The Health, Financial, and Distributional Consequences of Increases in the Tobacco Excise Tax Among Smokers in Lebanon

Authors: Nisreen Salti, Elizabeth Brouwer, Stéphane Verguet


Tobacco use is a significant risk factor for the leading causes of death worldwide, including cancer, heart disease and stroke. Most of these deaths occur in low- and middle-income countries, where tobacco-related deaths are also rising rapidly. Taxation is one of the most effective tobacco control measures, yet evidence on the distributional impact of tobacco taxation in low- and middle-income countries remains scant. This paper considers the financial and health effects, by socio-economic class, of increasing tobacco taxes in Lebanon, a middle-income country.

An Almost Ideal Demand System is used to estimate price elasticities of demand for tobacco products. Extended cost-effectiveness analysis (ECEA) methods are applied to quantify, across quintiles of socio-economic status, the health benefits gained, the additional tax revenues raised, and the net financial consequences for households from a 50% increase in the price of tobacco through excise taxes. We find that demand for tobacco is price inelastic with elasticities ranging from −0.32 for the poorest quintile to −0.22 for the richest quintile. The increase in tobacco tax is estimated to result in 65,000 (95% CI: 37,000–93,000) premature deaths averted, 25% of them in the poorest quintile, $300M ($256–340M) of additional tax revenues, 12% borne by the poorest quintile, $23M ($13–33M) of out-of-pocket spending on healthcare averted, 36% of which accrue to the poorest quintile, 9% to the richest. These savings would be associated with 23,000 (13,000–33,000) poverty cases averted (63% in the poorest quintile). Increasing tobacco taxes would lead to large financial and health benefits, and would be pro-poor in health gains, savings on healthcare, and poverty reduction.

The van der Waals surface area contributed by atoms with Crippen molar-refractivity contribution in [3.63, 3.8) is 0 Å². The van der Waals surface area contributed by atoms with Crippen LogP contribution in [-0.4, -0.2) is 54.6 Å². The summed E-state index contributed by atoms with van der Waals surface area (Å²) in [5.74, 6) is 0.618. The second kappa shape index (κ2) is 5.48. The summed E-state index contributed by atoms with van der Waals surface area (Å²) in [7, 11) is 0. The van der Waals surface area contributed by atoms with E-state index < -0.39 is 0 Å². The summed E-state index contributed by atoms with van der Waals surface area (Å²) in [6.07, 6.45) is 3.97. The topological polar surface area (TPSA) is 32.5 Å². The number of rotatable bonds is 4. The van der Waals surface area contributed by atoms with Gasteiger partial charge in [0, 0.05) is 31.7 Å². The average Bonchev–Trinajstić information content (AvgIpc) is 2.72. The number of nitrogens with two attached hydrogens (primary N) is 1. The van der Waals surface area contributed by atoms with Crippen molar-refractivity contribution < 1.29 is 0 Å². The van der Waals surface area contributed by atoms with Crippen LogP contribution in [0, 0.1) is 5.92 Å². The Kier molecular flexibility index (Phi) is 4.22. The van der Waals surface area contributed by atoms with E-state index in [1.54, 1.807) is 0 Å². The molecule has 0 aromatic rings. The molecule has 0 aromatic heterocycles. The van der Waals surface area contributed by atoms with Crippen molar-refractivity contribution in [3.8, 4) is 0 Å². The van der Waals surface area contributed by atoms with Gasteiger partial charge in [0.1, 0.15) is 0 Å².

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Salti, N. E. Brouwer, and S. Verguet. 2016. "The health, financial and distributional consequences of increases in the tobacco excise tax among smokers in Lebanon." Social Science & Medicine. 170: 161-169.